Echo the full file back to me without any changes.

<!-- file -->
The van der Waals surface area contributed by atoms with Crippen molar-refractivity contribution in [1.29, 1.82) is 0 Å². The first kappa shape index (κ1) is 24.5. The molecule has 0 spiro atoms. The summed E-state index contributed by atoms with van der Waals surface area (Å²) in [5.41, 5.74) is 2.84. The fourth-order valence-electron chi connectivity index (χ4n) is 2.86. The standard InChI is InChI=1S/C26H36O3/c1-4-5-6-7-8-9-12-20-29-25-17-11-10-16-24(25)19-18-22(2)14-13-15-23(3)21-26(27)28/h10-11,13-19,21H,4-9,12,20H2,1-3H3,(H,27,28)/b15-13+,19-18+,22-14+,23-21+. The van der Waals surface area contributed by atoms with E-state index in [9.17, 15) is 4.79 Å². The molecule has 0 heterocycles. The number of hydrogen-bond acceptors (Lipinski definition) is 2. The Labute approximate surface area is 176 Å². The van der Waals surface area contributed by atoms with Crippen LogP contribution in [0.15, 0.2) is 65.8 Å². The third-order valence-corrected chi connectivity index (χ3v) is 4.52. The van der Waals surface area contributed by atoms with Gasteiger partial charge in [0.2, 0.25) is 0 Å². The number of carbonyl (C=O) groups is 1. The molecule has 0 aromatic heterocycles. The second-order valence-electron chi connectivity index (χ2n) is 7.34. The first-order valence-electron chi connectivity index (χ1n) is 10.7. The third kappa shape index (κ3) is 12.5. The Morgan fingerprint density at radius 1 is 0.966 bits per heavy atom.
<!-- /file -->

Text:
The van der Waals surface area contributed by atoms with Crippen molar-refractivity contribution in [1.29, 1.82) is 0 Å². The first kappa shape index (κ1) is 24.5. The molecule has 0 spiro atoms. The summed E-state index contributed by atoms with van der Waals surface area (Å²) in [5.41, 5.74) is 2.84. The fourth-order valence-electron chi connectivity index (χ4n) is 2.86. The standard InChI is InChI=1S/C26H36O3/c1-4-5-6-7-8-9-12-20-29-25-17-11-10-16-24(25)19-18-22(2)14-13-15-23(3)21-26(27)28/h10-11,13-19,21H,4-9,12,20H2,1-3H3,(H,27,28)/b15-13+,19-18+,22-14+,23-21+. The van der Waals surface area contributed by atoms with E-state index in [9.17, 15) is 4.79 Å². The molecule has 0 heterocycles. The number of hydrogen-bond acceptors (Lipinski definition) is 2. The Labute approximate surface area is 176 Å². The van der Waals surface area contributed by atoms with Crippen LogP contribution in [0.15, 0.2) is 65.8 Å². The third-order valence-corrected chi connectivity index (χ3v) is 4.52. The van der Waals surface area contributed by atoms with Gasteiger partial charge in [0.2, 0.25) is 0 Å². The number of carbonyl (C=O) groups is 1. The molecule has 0 aromatic heterocycles. The second-order valence-electron chi connectivity index (χ2n) is 7.34. The first-order valence-electron chi connectivity index (χ1n) is 10.7. The third kappa shape index (κ3) is 12.5. The Morgan fingerprint density at radius 1 is 0.966 bits per heavy atom.